“I just woke up like this” is the theme of selfies parading around the internet allegedly portraying their subjects in a make-up free moment, just out of bed. Forget about the foundation, the falsies, the hint of lipgloss, or the fact that this is in fact the 322nd photo that has been ‘spontaneously’ taken. It’s a trend on the internet, but it’s not limited to the world of influencers and glamour.

Recently Dimitar laughingly showed me a video of somebody learning an intermediate piece from scratch in ‘one hour’. Aside from some unusual things like putting the score inside the piano -something most pianists only do when they’ve memorized a piece- and the fact that he never wrote anything down – that would be rare when you’re learning a piece from scratch- there was one clear factor that made this video fake. In the first minute, he sounded terrible. And you might say, well yeah, he’s just learning the piece. But that’s just not how it works. In order to understand why, I first have to tell you, there are people that learn pieces at warp speed. Dimitar has a colleague that can sightread entire concertos, with stunning technique. But you see, people that are talented in that area, and have backed up their talent with an insane amount of work, sound amazing from the get-go. If you’re truly watching somebody able to learn a piece in an hour, you will hear amazing sightreading and near flawless technique. There might be struggles in a few areas, and some work to increase tempo, but that’s it. Somebody doesn’t go from “shit to fit” in an hour.

The question that’s on my mind is, why do you want to fake it? Why not just post a beautiful selfie, or post a video of you playing a piece beautifully? Why add the insincerity? Why so desperate to be a ‘genius’? What’s wrong with not being a genius? And moreover, all the geniuses in the music industry I’ve ever met, worked harder than any other people I’ve known. They would be deeply offended by the idea of ‘simply’ being a genius. In the brilliant words of MMA fighter Conor McGregor:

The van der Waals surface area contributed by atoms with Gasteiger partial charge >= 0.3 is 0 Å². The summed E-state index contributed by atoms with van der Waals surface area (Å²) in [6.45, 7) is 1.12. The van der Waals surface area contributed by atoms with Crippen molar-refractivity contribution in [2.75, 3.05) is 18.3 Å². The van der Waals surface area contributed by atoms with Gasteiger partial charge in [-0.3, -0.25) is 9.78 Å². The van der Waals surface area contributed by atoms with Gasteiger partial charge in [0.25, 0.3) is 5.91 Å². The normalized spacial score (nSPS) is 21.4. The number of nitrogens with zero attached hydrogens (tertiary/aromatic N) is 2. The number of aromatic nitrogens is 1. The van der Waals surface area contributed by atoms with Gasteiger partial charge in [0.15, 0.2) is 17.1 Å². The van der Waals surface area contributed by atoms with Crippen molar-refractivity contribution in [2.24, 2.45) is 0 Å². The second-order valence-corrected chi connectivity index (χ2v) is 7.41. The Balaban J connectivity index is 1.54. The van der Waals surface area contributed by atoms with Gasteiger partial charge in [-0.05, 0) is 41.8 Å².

“There’s no talent here, this is hard work. This is an obsession. Talent doesn’t exist, we all are equals as human beings. You could be anyone if you put in the time. You will reach the top, and that’s that. I’m not talented, I am obsessed.”

– Conor McGregor.

 The idea of ‘I just woke up like this’, ‘I’m just sightreading’, ‘I don’t use steroids bro’, pops up everywhere. If you don’t know anything about the field, it can be an easy trap to fall into.  Moreover, there’s something magical about giving so much weight to talent. Like magic tricks, we often don’t want to know how something special is created, we want to see the magical illusion. Something which some people immediately take advantage of, to gain praise and adoration.

Unfortunately, this is often followed by people giving up on their own things because they think there must be something wrong with them. My favorite Youtuber learned this piece in one hour, but it took me 100 hours, therefor I’m clearly not cut out for this and should quit.

How many people have given up on piano playing because they thought they were untalented? I shudder to think about it. But I can tell you, after talking to Dimitar about our message on social media, we both immediately said our priority is to give a genuine message. So here it is: If you want to play those beautiful classical pieces that you love like Debussy’s Clair de Lune, Beethoven’s Moonlight or Liszt’s Liebestraum, you’re going to have to put in a lot of hours, weeks, months, years. I’ve been playing piano for 27 years, and it’s never gotten easier for me. Piano playing is laughing and crying, struggle and euphoria. It’s something that goes deeper than ‘I just learned this look at me’. It’s the journey of a lifetime.